I was inspired by this arrangement, thrown together from some of my left-overs, in time for a Boxing Day gathering. The stars of the show are the amaryllis, which were purchased for a wedding that took place on December 17th, a full week before this was created! Not only are the amaryllis more than a week old, blooms that had opened earlier were plucked off and used for the Bridesmaids’ bouquets. In other words, only half of the stems are present, and they were purchased 13 days before this photo was taken! The other flowers are parrot tulips, quite a bit larger and a bit more expensive than regular tulips, but their presence speaks volumes.
So, would you pay $12-$15 for a stem of amaryllis? Before you gasp and say “I would never pay that for a single stem”, consider the size of the flowers, 10-12 inches across when fully open, and the longevity. They are what I call investment flowers.
Cheap flowers are readily available, and easy to buy. Carnations and roses are packaged by the dozen, and are often the same price as our lovely amaryllis. But do they have the same value or visual impact? Those bunches of carnations and roses are often loss-leaders, and are almost always of a lower grade, meaning that the blooms are smaller, and the varieties are the most basic. No stars here, just a cheap and cheerful mass, destined to be arranged hap hazzardly with the filler greens that came with them.
Keep it Simple
Talking with everyday consumers and brides, a frequent comment is “but they’re expensive, aren’t they?”, usually in reference to a flower that is either exotic, such as an orchid, or something with a very large bloom, such as hydrangea. Well, they may cost more per stem than another flower, but it takes several smaller flowers to make up the volume and impact of a single hydrangea. For weddings, the look and longevity of a just a few, carefully used orchids more than justify their cost, compared to the number of smaller, cheaper flowers that it will take to achieve the same size and beauty of bouquet. Having a dinner party? You can try to make something out of a mixed bouquet, with a stem of this, and 2 stems of that, some sort of tall, pokey flower, and some airy, piddly fern, or you can you use one or 2 hydrangeas for a simple, elegant effect. Cut. Plop. Fabulous. The same with a gorgeous stem of amaryllis, or a beautiful stem of orchids.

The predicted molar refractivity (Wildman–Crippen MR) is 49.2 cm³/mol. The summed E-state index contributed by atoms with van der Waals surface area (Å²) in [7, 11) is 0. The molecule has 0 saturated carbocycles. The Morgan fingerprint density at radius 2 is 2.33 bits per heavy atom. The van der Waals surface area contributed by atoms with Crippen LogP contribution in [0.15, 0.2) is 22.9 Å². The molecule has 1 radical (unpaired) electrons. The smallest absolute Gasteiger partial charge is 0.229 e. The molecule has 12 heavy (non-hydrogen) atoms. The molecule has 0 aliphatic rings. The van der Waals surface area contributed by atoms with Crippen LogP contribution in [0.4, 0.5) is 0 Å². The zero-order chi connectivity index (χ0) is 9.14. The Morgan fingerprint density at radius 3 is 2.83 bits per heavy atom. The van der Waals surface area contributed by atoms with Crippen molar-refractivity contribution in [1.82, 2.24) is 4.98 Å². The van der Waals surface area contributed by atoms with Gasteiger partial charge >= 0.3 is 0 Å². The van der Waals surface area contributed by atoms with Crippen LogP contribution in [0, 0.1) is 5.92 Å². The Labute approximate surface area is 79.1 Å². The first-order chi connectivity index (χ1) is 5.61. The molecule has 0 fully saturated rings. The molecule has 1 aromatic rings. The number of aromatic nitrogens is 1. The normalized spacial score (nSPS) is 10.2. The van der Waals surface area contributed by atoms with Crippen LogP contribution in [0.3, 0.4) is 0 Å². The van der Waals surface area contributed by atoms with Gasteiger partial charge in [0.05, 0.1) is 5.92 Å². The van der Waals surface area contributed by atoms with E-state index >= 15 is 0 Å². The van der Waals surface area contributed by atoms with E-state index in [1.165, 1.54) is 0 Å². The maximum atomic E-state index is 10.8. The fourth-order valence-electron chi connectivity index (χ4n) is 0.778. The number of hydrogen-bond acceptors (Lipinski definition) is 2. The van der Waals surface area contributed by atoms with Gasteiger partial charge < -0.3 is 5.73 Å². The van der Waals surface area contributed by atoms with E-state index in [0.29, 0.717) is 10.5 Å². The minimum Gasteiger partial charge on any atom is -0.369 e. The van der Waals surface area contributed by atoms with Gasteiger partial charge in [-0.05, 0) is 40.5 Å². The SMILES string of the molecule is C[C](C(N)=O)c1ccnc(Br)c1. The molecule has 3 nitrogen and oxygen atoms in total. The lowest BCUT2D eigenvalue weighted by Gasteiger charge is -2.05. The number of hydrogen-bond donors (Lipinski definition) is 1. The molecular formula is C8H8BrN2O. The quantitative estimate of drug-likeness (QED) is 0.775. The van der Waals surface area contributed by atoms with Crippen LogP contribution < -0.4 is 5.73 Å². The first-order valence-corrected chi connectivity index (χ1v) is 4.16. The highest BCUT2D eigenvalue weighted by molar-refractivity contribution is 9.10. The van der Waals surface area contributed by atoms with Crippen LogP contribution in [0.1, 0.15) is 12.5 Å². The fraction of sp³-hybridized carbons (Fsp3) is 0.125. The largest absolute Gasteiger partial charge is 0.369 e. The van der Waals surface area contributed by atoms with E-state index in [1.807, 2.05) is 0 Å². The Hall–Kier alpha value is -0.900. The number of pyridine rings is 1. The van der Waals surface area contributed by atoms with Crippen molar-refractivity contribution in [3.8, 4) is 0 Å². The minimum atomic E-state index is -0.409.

Dress to Impress
For my corporate clients, I will always suggest a single over-sized, attention-getting tropical flower, like a heliconia, paired with a chunky stem of bamboo, and a large, shiny leaf, over several small flowers for maximum impact. One 12- 15 inch stunner in red or orange beats out a few of this and that. Hands down. Lasts longer too.
I Hate Yellow Roses
At least I used to. Maybe you’re not a fan either, of any roses. Most people I know who say they don’t like roses, or that they don’t last very long, have only purchased or received the everyday, run of the mill types. The ones usually carried by grocery stores, discount retailers, and old-school flower shops. They are varieties that are plentiful, and are usually very basic colours. When, and if, they open, they are smaller, and not very interesting. They are the “B” varieties, and I’m not a fan of most of them. These are not what I use in weddings, or sell to my customers, because they often have low petal counts and smaller heads,and so, once again, they have no impact, no “wow” factor. I’d rather hear “oh my gosh, LOOK at that rose”, than, “oh, roses…”. There are yellow roses to die for! Large, ruffly blooms with hints of green or cherry red. And the same for peach and pink varieties. The rose, revisited. Just a couple glamour beauties are far more stunning than a whole dozen of whatevers. And skip the baby’s breath. Unless you have a whole bunch of it. In a single vase. But that’s another topic.
Oh, and the amaryllis? It’s now day 16, and 3 out 4 blooms are still with me. That’s what I call an investment flower.
Tags: corporate flowers, eco-chic events, eco-friendly, heliconia, Hydrangeas, Kitchener Florist, Kitchener Waterloo flowers, Kitchener Waterloo wedding flowers, locally grown, orchids, roses. amarylliss, seasonal flowers, Waterloo florist, Waterloo weddings, wedding bouquets kitchener